Many people think that, just because a prisoner is within the criminal justice system, they do not have rights. This is far from the truth. Even the most hardened criminals have basic rights protected by the U.S. Constitution. Now you can find out about some of these rights and what they mean for you.
Prisoner Rights FAQ
Do I, as an inmate, have the right to be free of cruel or unusual punishments? Yes, even as a prisoner you have Eighth Amendment rights that say you must remain free from inhuman conditions in prisons. This means that, any punishment that can be considered inhumane treatment or violates dignity may be found as cruel and unusual. For example, a federal court in the District of Columbia found that prison officials were sexually harassing, raping, assaulting, and sodomizing female inmates, which brought action against the prison. Along with this, there was also a lack of medical care available, which is a necessity within functioning prison walls.
Do I have a right to medical care or disability programs? Yes. If you are a disabled prisoner, you have rights under the Americans with Disabilities Act and are permitted to have access to prison programs. Furthermore, as an inmate you are entitled to medical care and attention to treat either short-term and long-term illnesses and conditions. The treatment must be “adequate” under all circumstances.
What First Amendment rights do I have? You do have First Amendment rights, but it really depends on the situation because you must also watch what you say. You have rights that are not inconsistent with your inmate status and must keep order, discipline, and security. This means, for example, that you are not permitted to tell other inmates that you are going to kill them, because this is threatening behavior. Prison officials are also able to breach privacy in matters involving mail to ensure that mail does not contain illegal items or weapons, but may not censor parts of the correspondence that they find to be “rude.”
Do I have the right to privacy? In some cases, no. The prison is permitted to take action against a prisoner to conduct a search of their cell at any point to look for weapons, drugs, or other contraband they suspect may be in there. However, they are also entitled to advance written notice when action is taken against them.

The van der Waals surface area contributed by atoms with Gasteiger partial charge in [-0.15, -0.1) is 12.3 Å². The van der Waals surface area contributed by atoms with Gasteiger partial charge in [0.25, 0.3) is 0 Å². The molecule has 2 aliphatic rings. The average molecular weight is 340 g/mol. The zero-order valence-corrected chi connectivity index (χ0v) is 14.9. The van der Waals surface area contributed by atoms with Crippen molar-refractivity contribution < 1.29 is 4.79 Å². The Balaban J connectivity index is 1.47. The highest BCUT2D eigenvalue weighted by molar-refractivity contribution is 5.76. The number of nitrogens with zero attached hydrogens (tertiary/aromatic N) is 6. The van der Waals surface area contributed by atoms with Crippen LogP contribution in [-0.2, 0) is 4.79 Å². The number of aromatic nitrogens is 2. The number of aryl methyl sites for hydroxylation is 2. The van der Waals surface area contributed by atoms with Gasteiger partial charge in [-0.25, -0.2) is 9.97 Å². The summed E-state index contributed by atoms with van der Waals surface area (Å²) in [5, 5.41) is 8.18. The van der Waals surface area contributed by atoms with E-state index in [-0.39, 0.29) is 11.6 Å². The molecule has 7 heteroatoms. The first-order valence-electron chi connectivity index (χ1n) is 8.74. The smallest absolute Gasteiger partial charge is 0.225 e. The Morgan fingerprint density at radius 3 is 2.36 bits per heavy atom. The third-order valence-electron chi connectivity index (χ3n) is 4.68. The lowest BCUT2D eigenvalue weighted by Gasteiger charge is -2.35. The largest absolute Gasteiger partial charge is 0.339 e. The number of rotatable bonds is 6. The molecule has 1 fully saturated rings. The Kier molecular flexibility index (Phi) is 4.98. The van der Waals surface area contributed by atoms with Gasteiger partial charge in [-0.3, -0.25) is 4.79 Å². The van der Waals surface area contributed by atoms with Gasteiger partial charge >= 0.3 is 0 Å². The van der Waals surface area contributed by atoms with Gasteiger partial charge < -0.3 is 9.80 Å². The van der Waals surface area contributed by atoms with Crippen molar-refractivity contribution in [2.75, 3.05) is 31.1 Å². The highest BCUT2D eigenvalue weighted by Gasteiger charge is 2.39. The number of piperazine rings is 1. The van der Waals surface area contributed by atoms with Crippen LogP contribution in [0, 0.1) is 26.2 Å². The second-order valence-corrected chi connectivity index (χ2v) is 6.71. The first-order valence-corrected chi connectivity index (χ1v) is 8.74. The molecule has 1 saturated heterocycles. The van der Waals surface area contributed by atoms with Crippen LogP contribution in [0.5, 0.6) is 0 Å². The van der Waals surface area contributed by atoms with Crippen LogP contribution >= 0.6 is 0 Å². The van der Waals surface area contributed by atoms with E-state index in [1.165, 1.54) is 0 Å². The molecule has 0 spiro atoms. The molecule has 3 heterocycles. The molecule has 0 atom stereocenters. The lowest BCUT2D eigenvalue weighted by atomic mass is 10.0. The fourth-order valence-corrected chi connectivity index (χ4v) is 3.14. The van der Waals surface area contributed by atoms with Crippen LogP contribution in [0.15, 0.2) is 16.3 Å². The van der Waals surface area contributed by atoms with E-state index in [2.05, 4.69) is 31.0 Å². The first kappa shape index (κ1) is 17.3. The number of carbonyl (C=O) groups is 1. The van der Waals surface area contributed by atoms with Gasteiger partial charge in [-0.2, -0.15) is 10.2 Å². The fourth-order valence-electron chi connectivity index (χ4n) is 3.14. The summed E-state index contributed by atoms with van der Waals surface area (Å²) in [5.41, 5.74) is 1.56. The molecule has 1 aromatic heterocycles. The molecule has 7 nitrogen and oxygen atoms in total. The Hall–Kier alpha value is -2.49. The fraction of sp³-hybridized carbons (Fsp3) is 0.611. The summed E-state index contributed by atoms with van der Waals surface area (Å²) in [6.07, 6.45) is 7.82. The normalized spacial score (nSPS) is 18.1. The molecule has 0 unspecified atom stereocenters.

What happens if I am to be moved to a mental health facility? If the prison system wants to move you to a mental health facility, they must first give you the right to a hearing. However, you are not entitled to a full-blown hearing if you have not been taking medication distributed to you by the government for your ailments.
How far is a police officer permitted to enforce the law? In some situations, you may wonder if the police violated your rights and because of this, you landed in the prison system. Here are some of the cases in which this occurs, which may warrant having an attorney on your side:
- False arrest by an unreasonable search and seizure
- Malicious prosecution when there was no probable cause and a hearing was brought against a victim maliciously
- Excessive force by the police, without being reasonable
- Failure to intervene when an officer watched another officer take illegal action
Do you feel as if your rights are being violated in the criminal justice system? Do you want justice brought to your case? Hire a defense attorney who can help you every step of the way in regards to your case. If you were treated unfairly, we will fight for you. Give us a call at The Law Office of Peter Blair today.